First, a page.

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English class in Common Core era: ‘Tom Sawyer’ and court opinions

The rationale behind calling for more nonfiction reading with the Common Core standards is that most of what students will be expected to read in college and at work will be informational. Although teachers feared that schools would cut the classics, others found the contemporary replacements — such as news articles and documentaries — engaged students more.

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Tough tests for teachers, with question of bias

Concerned that education schools were turning out too many middling graduates, states have been introducing more difficult teacher licensing exams. But minority candidates have been doing especially poorly, jeopardizing a long-held goal of diversifying the teaching force so it more closely resembles the makeup of the country’s student body.

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School reserves law entangled in California politics

A new Assembly bill will not formally repeal the governor's former decree to limit local school districts's proposed state school finance reserves, but would render it functionally moot. By allowing districts to place unlimited amounts of money in a special reserve fund, they would be exempt from the new reserve limit.

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Growing charter schools the right way

Are charter schools at an inflection point? While education advocates fought about Common Core and teacher evaluations, charter schools continued to grow and now serve 6 percent of all public school students. The best path forward lies in education's messy middle – pairing growth with effective public oversight and policies promoting quality and equity.

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Fifth year of high school is a financial problem for Oregon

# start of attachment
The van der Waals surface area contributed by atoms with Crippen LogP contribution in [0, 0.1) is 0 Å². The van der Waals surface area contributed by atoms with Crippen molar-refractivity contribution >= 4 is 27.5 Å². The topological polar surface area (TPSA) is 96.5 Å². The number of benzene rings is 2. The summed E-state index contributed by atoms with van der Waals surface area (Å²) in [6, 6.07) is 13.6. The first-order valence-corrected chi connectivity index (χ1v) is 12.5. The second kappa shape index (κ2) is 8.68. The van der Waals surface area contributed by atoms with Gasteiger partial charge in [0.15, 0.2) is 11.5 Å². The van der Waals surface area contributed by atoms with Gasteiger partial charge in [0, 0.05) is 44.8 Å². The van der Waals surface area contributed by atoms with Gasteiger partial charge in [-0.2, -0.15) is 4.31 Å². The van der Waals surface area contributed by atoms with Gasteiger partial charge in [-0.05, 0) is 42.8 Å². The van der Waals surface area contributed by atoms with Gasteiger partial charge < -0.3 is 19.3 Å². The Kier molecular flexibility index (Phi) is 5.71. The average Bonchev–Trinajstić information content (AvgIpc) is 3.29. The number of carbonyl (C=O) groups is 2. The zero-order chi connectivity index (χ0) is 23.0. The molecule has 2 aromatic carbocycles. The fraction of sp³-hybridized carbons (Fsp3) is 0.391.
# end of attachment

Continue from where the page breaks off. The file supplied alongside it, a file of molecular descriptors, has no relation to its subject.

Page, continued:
Only 26 out of nearly 200 Oregon school districts currently offer the free program to send fifth-year students to local community colleges. If all Oregon high school seniors had participated, they’d have cost the state around $1 billion. The program is simply unaffordable.

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Receivership offers hope for New York students in failing schools

Something had to be done to force improvements on the state’s worst-performing schools or students would continue to be penalized by leaders who can’t get the job done. The decision to institute a school receivership program should serve notice to those running failing schools that there is little time left for them to make dramatic changes.

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Keeping better tabs on California's education funding

One of Gov. Jerry Brown's most dramatic accomplishments has been his reform of the way California allocates money to public schools. But the state needs better, independent oversight of how the money is spent. The entire funding system should be assessed in several years to see whether it is bringing about better results.

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Why New Jersey should ditch the superintendent salary cap

Pretending that limiting school leaders' salaries will help fix New Jersey's financial woes is a dangerous game. In the end, it only serves to further harm the state's excellent public schools, which actually attract businesses, jobs and high-income families to the Garden State.

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Ohio Senate must hold the line on charter-school reform

The legislature must enact strong laws that safeguard good governance in the state's largest school-choice program. In addition to greater financial transparency by charter schools, the Senate needs to halt low-performing charters bouncing between sponsors and take away financial incentives by requiring that sponsors spend payments from funding solely on oversight.

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Massachusetts takes on a failing school district

Even though Massachusetts' public schools consistently rank at or near the top in the nation for performance on NAEP math and reading exams, the state has nonetheless struggled with how to improve chronically low-performing districts like the one in the impoverished former mill town of Lawrence.

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